The technology for a nuclear plant to also create hydrogen fuel has been around for decades, according to IAEA member Ibrahim Khamis, Ph.D., who spoke at the 243rd National Meeting & Exposition of the American Chemical Society (ACS) on Sunday, and could help us into the long-heralded “hydrogen economy”.
The term “hydrogen economy” was first coined back in 1970 by former professor of Chemistry at Texas A&M University John Bockris during a talk he gave in 1970 at General Motors Technical Center. In short, it refers to an era where gasoline, diesel, and other fossil fuels are laid by the wayside and hydrogen powers our world.
Spin up to 2012, and according to Khamis, we have the technology to convert the steam created at nuclear power plants into hydrogen using a process termed electrolysis.
“There is rapidly growing interest around the world in hydrogen production using nuclear power plants as heat sources,” Khamis said. “Hydrogen production using nuclear energy could reduce dependence on oil for fueling motor vehicles and the use of coal for generating electricity. In doing so, hydrogen could have a beneficial impact on global warming, since burning hydrogen releases only water vapor and no carbon dioxide, the main greenhouse gas. There is a dramatic reduction in pollution.”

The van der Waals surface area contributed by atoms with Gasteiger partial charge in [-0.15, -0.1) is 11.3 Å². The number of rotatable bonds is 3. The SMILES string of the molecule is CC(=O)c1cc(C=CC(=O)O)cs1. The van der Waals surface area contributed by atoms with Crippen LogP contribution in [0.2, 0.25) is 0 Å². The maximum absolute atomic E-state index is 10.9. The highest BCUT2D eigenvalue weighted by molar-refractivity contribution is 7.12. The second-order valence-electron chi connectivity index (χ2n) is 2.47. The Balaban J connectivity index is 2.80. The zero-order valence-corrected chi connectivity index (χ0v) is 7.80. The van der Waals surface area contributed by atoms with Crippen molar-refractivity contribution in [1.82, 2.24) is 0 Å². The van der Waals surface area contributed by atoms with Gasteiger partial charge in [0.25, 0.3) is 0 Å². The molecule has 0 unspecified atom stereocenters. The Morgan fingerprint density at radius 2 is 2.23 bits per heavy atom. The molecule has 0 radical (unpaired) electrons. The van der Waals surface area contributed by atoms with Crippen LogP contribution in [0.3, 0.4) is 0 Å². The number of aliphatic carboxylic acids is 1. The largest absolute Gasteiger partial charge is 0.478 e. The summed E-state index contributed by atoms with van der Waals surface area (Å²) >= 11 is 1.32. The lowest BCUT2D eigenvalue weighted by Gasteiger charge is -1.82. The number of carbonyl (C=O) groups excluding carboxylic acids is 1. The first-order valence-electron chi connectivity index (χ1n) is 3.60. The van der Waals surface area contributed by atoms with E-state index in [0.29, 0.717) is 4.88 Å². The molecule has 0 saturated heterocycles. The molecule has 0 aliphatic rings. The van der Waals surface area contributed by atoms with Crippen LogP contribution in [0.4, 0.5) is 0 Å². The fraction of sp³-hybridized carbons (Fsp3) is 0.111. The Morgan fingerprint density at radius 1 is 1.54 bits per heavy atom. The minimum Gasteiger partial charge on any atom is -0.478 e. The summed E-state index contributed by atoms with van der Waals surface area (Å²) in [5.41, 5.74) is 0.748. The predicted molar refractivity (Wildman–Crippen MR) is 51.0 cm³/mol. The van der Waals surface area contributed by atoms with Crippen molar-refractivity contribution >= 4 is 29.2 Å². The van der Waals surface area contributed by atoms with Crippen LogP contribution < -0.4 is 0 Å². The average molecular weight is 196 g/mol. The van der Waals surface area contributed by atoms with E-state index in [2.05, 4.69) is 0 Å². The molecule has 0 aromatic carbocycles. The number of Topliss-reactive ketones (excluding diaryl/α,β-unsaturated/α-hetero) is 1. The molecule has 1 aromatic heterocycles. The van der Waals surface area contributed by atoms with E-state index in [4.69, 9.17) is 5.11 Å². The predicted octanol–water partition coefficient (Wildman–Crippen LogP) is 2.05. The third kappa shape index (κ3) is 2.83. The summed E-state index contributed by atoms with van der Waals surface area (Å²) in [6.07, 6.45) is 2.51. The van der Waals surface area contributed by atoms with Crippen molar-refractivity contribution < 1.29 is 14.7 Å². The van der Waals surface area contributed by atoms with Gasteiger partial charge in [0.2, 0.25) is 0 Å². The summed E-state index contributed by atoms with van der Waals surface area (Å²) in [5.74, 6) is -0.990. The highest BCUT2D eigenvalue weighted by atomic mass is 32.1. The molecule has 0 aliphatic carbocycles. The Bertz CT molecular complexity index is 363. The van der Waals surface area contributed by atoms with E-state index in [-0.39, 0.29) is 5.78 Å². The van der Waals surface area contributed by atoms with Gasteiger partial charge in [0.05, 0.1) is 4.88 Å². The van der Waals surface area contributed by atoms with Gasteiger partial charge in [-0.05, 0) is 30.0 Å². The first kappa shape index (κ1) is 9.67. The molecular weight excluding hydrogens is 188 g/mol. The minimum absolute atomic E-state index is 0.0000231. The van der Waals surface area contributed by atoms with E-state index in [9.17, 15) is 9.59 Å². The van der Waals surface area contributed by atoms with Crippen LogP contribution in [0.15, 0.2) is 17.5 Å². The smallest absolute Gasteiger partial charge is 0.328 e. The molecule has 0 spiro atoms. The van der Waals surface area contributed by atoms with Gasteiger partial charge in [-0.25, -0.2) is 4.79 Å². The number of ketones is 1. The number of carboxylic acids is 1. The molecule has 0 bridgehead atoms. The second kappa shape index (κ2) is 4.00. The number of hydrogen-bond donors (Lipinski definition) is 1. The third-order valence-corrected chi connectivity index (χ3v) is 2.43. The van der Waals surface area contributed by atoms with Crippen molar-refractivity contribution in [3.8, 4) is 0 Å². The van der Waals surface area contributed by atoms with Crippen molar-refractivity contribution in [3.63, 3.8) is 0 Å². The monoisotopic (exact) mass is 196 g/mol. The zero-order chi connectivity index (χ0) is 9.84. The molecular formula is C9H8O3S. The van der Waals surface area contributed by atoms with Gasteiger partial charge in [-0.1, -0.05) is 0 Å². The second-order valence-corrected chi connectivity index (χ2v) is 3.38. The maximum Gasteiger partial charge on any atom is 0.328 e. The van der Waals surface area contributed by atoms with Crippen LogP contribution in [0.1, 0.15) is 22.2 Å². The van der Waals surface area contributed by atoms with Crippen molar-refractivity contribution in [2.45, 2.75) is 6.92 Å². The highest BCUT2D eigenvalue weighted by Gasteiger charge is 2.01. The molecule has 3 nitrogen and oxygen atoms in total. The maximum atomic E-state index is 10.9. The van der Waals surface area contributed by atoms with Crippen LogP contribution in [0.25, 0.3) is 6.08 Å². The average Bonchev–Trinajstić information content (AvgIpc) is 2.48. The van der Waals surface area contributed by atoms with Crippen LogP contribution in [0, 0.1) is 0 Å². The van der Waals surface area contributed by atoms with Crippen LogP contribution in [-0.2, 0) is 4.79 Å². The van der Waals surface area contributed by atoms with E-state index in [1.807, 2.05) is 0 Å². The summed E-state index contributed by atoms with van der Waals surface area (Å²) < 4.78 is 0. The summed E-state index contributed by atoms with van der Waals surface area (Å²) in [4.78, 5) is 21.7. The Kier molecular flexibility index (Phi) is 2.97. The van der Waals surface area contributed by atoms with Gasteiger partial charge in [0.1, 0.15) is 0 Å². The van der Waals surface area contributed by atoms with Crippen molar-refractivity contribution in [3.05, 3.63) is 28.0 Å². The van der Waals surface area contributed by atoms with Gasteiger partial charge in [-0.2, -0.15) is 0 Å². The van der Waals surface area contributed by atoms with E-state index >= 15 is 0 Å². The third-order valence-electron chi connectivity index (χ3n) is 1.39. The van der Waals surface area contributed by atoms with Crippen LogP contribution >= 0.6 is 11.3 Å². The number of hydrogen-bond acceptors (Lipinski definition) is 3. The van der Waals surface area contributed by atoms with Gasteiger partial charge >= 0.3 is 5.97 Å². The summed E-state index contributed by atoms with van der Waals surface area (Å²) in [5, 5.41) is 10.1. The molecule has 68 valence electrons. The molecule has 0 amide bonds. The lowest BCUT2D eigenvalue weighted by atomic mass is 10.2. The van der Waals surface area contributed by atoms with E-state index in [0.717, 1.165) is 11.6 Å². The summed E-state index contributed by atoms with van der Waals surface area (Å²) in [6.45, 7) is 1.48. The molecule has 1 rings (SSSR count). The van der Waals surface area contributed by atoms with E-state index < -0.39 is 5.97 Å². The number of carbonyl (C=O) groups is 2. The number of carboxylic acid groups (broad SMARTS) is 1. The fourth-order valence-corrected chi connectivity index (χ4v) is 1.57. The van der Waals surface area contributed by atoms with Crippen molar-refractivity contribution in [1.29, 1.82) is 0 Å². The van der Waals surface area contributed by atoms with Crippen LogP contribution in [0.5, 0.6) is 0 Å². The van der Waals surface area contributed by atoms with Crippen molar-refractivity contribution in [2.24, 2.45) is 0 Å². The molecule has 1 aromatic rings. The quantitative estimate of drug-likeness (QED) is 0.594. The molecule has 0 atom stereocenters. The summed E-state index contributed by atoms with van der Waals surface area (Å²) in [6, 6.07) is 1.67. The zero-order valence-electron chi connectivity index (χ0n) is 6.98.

Khamis said scientists and economists at IAEA and elsewhere are working intensively to determine how current nuclear power reactors — 435 are operational worldwide — and future nuclear power reactors could be enlisted in hydrogen production.
Most current production of hydrogen comes from natural gas or coal and results in the production of carbon dioxide. However there are smaller scale electrolysis projects in use, a process which sends an electric current flowing through water, splitting the H2O molecules into hydrogen and oxygen, and is more efficient if the electric current is passed through steam.
Experts believe that existing nuclear power plants can be adapted using a low-temperature electrolysis which can take advantage of low electricity prices during the plant’s off-peak hours to produce hydrogen. For plants being designed and in construction, a more efficient, high-temperature electrolysis process can be coupled with thermochemical processes, and is currently under research and development.
“Nuclear hydrogen from electrolysis of water or steam is a reality now, yet the economics need to be improved,” said Khamis.
True, economically viable possibility down the road? Or pipe dream?